Of course, every requirement statement raises the possibility that a corresponding test could be performed to ascertain whether the requirement has been fulfilled prior to project implementation. Keeping this in mind will greatly improve the quality of requirement statements in the project definition documents. There is no substitute for the thorough review of the tests and the results of the tests obtained during acceptance testing of the system prior to implementation in building the level of assurance among managers that appropriate security has in fact been attained.
The information security profession needs to open up the black box and expose its contents to the light of day. I’m always amused by those who sniff at certain security controls with the comment, “that’s just security by obscurity.” But in actual point of fact almost all security is security through obscurity. We select controls that range all along the continuum from opaque to transparent. In theory, encryption is the most transparent of information security controls. After all, algorithms are published and often times the susceptibility to brute force attack is very well understood in mathematical terms. However, such aspects of a cryptographic implementation such as key management are not always so transparent. Security by obscurity? Maybe so. Many security controls, however, are too opaque. For example, a company with whom I maintained an online account recently modified its password standards to increase the length of the password at the same time that it eliminated the permissible use of special characters. I’m one who believes that use of special characters dramatically increases the hardness of a particular password system. When I asked about this seeming degradation in password security, all I got was mumbling because in fact no one at this company was prepared to discuss the trade-offs between password security and programming convenience. Thus security by obscurity retains its time-honored exalted place in the pantheon of street-level security controls — not due to any inherent weakness in the controls so much as the inability of the security people to discuss the operational effectiveness of those controls.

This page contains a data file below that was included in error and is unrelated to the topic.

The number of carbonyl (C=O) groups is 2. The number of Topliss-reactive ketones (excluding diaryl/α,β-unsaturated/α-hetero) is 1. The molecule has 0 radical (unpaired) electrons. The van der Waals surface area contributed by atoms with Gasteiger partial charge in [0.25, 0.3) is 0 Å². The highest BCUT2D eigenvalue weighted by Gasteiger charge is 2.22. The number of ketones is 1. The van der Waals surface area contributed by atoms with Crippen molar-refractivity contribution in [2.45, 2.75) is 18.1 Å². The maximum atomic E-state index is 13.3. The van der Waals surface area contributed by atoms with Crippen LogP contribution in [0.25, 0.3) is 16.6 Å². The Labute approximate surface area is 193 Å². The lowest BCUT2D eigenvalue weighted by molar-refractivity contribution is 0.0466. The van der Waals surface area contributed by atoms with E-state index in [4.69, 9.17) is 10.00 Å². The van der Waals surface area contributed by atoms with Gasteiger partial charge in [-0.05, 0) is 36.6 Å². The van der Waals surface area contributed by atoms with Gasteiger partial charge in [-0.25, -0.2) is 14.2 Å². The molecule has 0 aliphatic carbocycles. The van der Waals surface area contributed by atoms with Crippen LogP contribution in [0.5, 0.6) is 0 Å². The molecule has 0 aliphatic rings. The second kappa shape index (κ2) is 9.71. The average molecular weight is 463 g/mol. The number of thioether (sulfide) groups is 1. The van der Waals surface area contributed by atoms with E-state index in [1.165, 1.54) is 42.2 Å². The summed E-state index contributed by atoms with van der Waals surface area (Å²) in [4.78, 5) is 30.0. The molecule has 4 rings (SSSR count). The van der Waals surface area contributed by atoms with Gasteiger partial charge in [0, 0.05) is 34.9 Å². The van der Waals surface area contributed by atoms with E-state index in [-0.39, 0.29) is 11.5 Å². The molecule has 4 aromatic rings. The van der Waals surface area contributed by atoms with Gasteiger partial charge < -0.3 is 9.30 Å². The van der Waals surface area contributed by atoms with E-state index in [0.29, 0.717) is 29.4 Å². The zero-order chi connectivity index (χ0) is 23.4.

In an ideal world, the definition of security requirements for projects would consist of detailed boilerplate statements where each included security requirement would adhere to the standard that one or more test cases be run to verify the presence of effective realization of this requirement. I say boilerplate because if project managers and designers can see well ahead of time what security requirements they’ll have to attain, most of the conflict over whether or not the security requirements are fair and appropriate can be avoided. Only with a somewhat formulaic approach to the definition of security requirements can organizations be expected to develop excellence in “building in” security into their mission-critical applications.